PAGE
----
5.2.3  Simulation Results

The first goal of this study was to understand the reasons for the stress discrepancy between the TSV and the full-plate samples. Therefore, the following configurations were considered for simulation: TSV without scallops, TSV with scallops, and TSV with weak adhesion. The first case was performed to control the hypothesis, whereas the other two cases were used for an evaluation of each particular feature on stress. The geometry of the scallops has been identified as the main cause for stress reduction inside the tungsten layer, as shown in Fig. 5.7. Although the weak adhesion has introduced some relaxation (∼ 17%), it superimposes to a stress state already reduced by the geometry. Moreover, the in-plane stress on tungsten is not equal in every direction in the presence of scallops. Krauss et al. were unaware of this fact during their measurements and assumed an in-plane equibiaxial condition for the stress [85]. Nevertheless, this possibility is discussed in their work. Consequently, the reported stress by Krauss et al. does not fully characterize the state in the tungsten layer, but rather the average normal stress in the vertical direction, according to their described experimental setup.


Figure 5.7.: Stress distribution along the TSV in the vertical (top) and tangential direction (bottom) considering vias with weak adhesion (left), no weak adhession (middle) and without scallops (right). The stress is strongly reduced in the vertical direction, mainly due to the scalloped geometry. The weak adhesion induces a small reduction, but it is not the main mechanism. Along the tangential direction, the scalloped geometry is not so evident, hence the stress reduction is very small.

The double stack structure was simulated under the same conditions as the single stack, except that the weak adhesion case was not considered, as shown in Fig. 5.8. Since the equibiaxial stress assumption is not valid in the presence of scallops, the simulated and experimental stress results have not been compared. Instead, the strain was compared, which is a direct measure and free of any assumptions.


Figure 5.8.: The same behavior for the stress is found in double stack structures. However, the reduction due to the scalloped sidewall is slightly smaller when compared to single stack TSVs.

The average simulated strain of 0.00169 in the vertical direction was in reasonable agreement with the measured strain of 0.00111 [85] for the tungsten layer. The intrinsic stress on the Ti/TiN layers was ignored due to the lack of experimental data. However, simulations considering a compressive stress in the Ti/TiN layers resulted in an average strain of 0.00127 in the tungsten layer. Hence, the absence of the intrinsic stress on Ti/TiN can justify the difference between simulated and observed values.

The rigidity characteristic of the scallops in the vertical direction modifies the stress distribution on TSV films. The tensile stress induces an inward movement in the region of valleys between scallops, shown in Fig. 5.9. This leads to a relief of the stress along the via, since the material finds a favorable point to stretch. Consequently, the average normal stress in the vertical direction in tungsten is reduced, causing the difference between TSV and full-plate samples. However, in the tangential direction there is almost no stress reduction. Along this axis the geometry is not modified by the scallops. Therefore, the initial load faces a similar scenario in the presence or absence of scallops.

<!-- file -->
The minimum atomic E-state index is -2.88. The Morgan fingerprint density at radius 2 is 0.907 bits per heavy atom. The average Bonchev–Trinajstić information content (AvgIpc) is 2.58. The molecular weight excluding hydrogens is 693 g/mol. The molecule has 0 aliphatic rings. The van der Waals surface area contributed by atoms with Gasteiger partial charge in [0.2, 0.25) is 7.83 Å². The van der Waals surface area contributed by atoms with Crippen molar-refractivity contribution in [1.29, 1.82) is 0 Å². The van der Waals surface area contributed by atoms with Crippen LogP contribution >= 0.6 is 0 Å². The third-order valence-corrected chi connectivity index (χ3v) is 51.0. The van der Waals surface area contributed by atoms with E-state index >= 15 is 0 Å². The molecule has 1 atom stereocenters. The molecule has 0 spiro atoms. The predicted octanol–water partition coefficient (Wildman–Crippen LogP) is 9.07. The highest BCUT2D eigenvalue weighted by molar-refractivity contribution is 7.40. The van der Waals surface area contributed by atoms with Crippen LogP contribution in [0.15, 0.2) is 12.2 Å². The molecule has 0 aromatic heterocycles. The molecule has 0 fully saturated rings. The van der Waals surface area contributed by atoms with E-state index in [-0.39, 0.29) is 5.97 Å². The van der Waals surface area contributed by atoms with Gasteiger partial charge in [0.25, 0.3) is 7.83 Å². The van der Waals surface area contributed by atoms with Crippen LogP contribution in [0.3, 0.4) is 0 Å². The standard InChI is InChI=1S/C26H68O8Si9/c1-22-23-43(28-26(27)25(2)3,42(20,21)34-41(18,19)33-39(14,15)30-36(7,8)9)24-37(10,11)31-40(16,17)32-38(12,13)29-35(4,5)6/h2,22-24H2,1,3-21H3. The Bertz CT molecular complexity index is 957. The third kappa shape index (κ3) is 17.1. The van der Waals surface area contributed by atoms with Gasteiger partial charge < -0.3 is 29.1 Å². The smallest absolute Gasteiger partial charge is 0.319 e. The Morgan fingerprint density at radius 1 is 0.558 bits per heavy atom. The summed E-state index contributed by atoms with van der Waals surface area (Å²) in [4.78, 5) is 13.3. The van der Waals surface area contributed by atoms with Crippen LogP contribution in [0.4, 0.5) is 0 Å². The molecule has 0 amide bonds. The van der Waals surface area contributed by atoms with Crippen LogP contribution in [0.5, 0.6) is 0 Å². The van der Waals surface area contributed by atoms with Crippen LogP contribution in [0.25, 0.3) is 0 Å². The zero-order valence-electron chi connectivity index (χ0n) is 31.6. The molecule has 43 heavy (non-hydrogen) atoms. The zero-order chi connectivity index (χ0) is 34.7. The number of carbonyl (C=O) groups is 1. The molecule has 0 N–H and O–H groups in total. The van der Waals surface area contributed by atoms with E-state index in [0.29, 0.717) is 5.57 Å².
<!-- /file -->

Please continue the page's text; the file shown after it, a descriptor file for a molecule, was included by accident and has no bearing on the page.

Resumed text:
Figure 5.9.: Displacement in the radial direction. The scallop creates points which ease the movement of the metal, relaxing the overall stress in the metal layer.

Additional insight concerning reliability is gathered from an analysis of the von Mises stress. The mean values for structures with and without scallops are very similar and no significant difference was detected. Hence, the full-plate sample measurements could be used safely to determine the average von Mises stress. However, the mean value of the von Mises stress did not suffice when the scallops were present due to the modified stress distribution. Fig. 5.10 outlines the accumulation stress points. The von Mises stress can reach peaks of stress up to 3 times higher than those experienced on full-plate samples. However, such high values could be the result of the sharp transition between the Bézier curves used to represent the scallops (singularity points). Even if the sharp transitions, observed with Bézier curves, were removed, there is still a pinched transition region between scallops. There, points of pinch-off are a region of potential failure, as increased stress could lead to a fracture in the metal.

Regarding scallop dimensions, the stress magnitude behavior depends on the scallops height and width, as shown in Fig. 5.11. As the height increases, the stress increases very rapidly until a peak is reached, then it drops slowly toward a saturation value. For small heights most of the scallop still retains its flat geometry, impeding material expansion and leading to an increased stress. This scenario persists until the scallop reaches a height which favors the curvy geometry and material expansion (flat characteristic is no longer dominant), resulting in stress relaxation. The peak stress in Fig. 5.11 is defined by this change in the scallop geometry. As the scallops’ widths are increased, the peaks broaden with a linear dependence, both in height and width directions. This peak movement is a consequence of the fact that wide scallops need higher heights to lose their flat behavior.


Figure 5.10.: Points of high stress in the scallops. Although there is an overall reduction of the stress in the metal layers, the scallops create points of stress accumulation, which can easily surpass the average layer stress.


Figure 5.11.: Maximum von Mises stress variation dependence on the height and width of the TSV sidewall scallops.